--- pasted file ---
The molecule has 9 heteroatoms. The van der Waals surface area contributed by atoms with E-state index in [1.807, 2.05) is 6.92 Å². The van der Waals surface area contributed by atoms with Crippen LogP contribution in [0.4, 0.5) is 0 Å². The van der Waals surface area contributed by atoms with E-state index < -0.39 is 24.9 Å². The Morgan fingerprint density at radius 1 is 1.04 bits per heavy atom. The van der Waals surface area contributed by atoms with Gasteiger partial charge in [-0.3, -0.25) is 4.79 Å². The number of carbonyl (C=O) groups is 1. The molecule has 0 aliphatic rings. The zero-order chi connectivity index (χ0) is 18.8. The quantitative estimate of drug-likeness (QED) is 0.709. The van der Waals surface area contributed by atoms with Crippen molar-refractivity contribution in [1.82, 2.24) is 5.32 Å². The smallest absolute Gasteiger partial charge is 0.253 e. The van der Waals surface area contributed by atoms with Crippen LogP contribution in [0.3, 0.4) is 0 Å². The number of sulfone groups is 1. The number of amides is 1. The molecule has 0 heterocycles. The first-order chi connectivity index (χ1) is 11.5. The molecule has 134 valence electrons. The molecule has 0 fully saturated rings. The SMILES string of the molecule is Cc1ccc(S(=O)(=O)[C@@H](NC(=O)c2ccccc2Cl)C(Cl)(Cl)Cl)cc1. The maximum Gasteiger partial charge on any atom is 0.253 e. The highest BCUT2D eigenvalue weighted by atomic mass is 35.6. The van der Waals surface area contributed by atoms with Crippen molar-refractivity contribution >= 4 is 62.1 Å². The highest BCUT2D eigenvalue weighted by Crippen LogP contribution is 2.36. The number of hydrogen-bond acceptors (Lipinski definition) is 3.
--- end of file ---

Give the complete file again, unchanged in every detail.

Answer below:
The molecule has 9 heteroatoms. The van der Waals surface area contributed by atoms with E-state index in [1.807, 2.05) is 6.92 Å². The van der Waals surface area contributed by atoms with Crippen LogP contribution in [0.4, 0.5) is 0 Å². The van der Waals surface area contributed by atoms with E-state index < -0.39 is 24.9 Å². The Morgan fingerprint density at radius 1 is 1.04 bits per heavy atom. The van der Waals surface area contributed by atoms with Gasteiger partial charge in [-0.3, -0.25) is 4.79 Å². The number of carbonyl (C=O) groups is 1. The molecule has 0 aliphatic rings. The zero-order chi connectivity index (χ0) is 18.8. The quantitative estimate of drug-likeness (QED) is 0.709. The van der Waals surface area contributed by atoms with Crippen molar-refractivity contribution in [1.82, 2.24) is 5.32 Å². The smallest absolute Gasteiger partial charge is 0.253 e. The van der Waals surface area contributed by atoms with Crippen LogP contribution in [0.3, 0.4) is 0 Å². The number of sulfone groups is 1. The number of amides is 1. The molecule has 0 heterocycles. The first-order chi connectivity index (χ1) is 11.5. The molecule has 134 valence electrons. The molecule has 0 fully saturated rings. The SMILES string of the molecule is Cc1ccc(S(=O)(=O)[C@@H](NC(=O)c2ccccc2Cl)C(Cl)(Cl)Cl)cc1. The maximum Gasteiger partial charge on any atom is 0.253 e. The highest BCUT2D eigenvalue weighted by atomic mass is 35.6. The van der Waals surface area contributed by atoms with Crippen molar-refractivity contribution >= 4 is 62.1 Å². The highest BCUT2D eigenvalue weighted by Crippen LogP contribution is 2.36. The number of hydrogen-bond acceptors (Lipinski definition) is 3.